Member Story – Kehinde Adeoye
“A lot of management doesn’t know how to respond and we need to take the lead as a union.”
For many EDD workers, the COVID-19 crisis has been defined by the overwhelming increase in claims being made by displaced restaurant, food service, and service workers. No one is as familiar with this sudden demand as Kehinde “Nick” Adeoye, an SEIU member and DLC president in the EDD.
While some departments have had speedy responses, many have dragged their feet on affecting the changes required to keep workers safe while allowing them to continue their work. “I haven’t been in the office since March 20, when we got the call to work from home,” says Adeoye. “Fortunately, I was able to get on the program because I was already on the telework plan. After this call, however, as a DLC president, I found out there wasn’t a uniform response from management surrounding telework.”
However, as a member leader of SEIU, Adeoye was able to use the resources available to not only secure the necessary leave for other workers, but to ensure that management’s lapses in responses were met by the union’s support. “When I contacted workers in Ontario, I was redirected to talk to management individually, and I found that this one-on-one interaction with managers was more successful.” Adeoye said. “A lot of inaction meant that these issues were not being followed up on. With school closures, child care for children whose schools have closed would be very difficult, and I know a lot of my coworkers have the same problem.”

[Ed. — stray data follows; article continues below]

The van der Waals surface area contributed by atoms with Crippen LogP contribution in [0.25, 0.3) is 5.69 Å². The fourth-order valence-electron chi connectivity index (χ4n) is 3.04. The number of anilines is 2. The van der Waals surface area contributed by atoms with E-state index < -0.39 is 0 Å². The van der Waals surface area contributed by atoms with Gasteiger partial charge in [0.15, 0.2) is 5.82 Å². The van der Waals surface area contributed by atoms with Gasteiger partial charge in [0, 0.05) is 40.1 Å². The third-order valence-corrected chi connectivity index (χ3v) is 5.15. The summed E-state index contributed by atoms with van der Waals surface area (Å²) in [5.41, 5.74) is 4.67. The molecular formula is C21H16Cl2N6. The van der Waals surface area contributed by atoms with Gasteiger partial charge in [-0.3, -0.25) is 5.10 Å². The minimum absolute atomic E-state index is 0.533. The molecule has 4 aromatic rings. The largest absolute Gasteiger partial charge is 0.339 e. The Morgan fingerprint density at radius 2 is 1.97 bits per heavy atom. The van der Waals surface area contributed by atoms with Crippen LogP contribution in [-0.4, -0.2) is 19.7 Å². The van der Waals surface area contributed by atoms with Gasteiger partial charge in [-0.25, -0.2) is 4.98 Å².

Because of the impact the COVID-19 crisis has had on a wide range of services, things management may have expected their employees to be able to rely on, like child care, are nonexistent. This means that workers were stuck in a position where they could not ensure their children were looked after while at work. “I advised a lot of employees, including those who do not qualify for ATO, how to respond to management and ensure they can get the child care they need. There are a lot of single mothers in my department, and they are lost in this process,” says Adeoye. “Even when they enlist their managers, the managers tell them very little, and it falls to them to do this on their own.”
This gap in coverage has become an important part of how Adeoye is handling the crisis. “EDD employees should get the support they need to ensure they can get child care.” Some employees have turned to management for assistance, only to find they were equally in the dark. “A new employee, a permanent intermittent worker with 3 children, all of whom are out of school, texted me that her manager didn’t know what to do, they weren’t helping, and she needed guidance. I told her to send an email to management, cc me, and she was able to talk to the supervisor and get time off to take care of her kids,” said Adeyoe.
This employee’s case highlighted a specific issue for Adeyoe. The new normal of working from home is not the overwhelming logistical problem it was made out to be. The real issue is managers lack a plan to ensure members can keep working in this changing situation to help address this crisis as quickly as possible. With this employee, that means keeping managers up to date. “We have to make sure she calls in every day to keep them updated and ensure that management cannot punish her for being out of the office,” said Adeyoe.
Management is not the only voice in the room, and where they do not know how to act, members are supporting each other through the union and helping coordinate these responses from department to department. “A lot of management doesn’t know how to respond,” said Adeoye, “and we need to take the lead as a union and act together to help each other in our offices and communicate our problems to management and the MRC.”